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Identifying Key Sources

In addition to identifying the key tasks and terms as you analyze an assignment, you also should circle or highlight the kinds of sources you are required to use. Ideally, an assignment will state explicitly what sources are required as in

Read an article in a newspaper, a magazine, or a journal (NY Times, Newsweek, or Math Today, etc.) that pertains to mathematics. The article should be published after January 1, 1997. Your paper should consist of a summary using your own words and your viewpoint on the issue.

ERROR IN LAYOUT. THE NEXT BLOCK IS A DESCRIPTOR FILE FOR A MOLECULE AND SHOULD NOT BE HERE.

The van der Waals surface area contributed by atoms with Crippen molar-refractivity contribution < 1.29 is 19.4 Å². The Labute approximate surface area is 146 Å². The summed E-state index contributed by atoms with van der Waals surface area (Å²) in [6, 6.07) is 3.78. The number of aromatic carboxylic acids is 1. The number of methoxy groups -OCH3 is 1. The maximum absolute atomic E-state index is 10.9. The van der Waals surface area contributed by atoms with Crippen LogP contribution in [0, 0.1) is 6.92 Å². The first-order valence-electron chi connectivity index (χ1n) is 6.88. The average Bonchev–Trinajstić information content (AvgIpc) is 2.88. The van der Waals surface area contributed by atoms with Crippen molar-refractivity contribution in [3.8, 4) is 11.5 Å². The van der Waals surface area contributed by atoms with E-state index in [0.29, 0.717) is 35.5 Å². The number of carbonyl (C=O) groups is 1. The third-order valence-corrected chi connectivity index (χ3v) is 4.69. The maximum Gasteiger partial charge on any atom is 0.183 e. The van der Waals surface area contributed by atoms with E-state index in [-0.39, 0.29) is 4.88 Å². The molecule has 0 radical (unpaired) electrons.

Most college writing assignments expect you to use one or more of the following:

  • personal experiences and/or observations
  • interviews and/or surveys
  • newspapers and/or popular magazines
  • textbooks and/or class notes
  • videos and/or films
  • scholarly books
  • academic journals
  • websites

If you are required to use more than one source from the same time-period, then you can analyze these sources using "cultural analysis." If you use two or more sources from different time-periods, then you can analyze these sources using "historical analysis." For more on these two kinds of analysis, see "Connections: RLC 110-111 and Other Courses."

To learn how to evaluate sources, especially Internet ones, see "Research Strategies."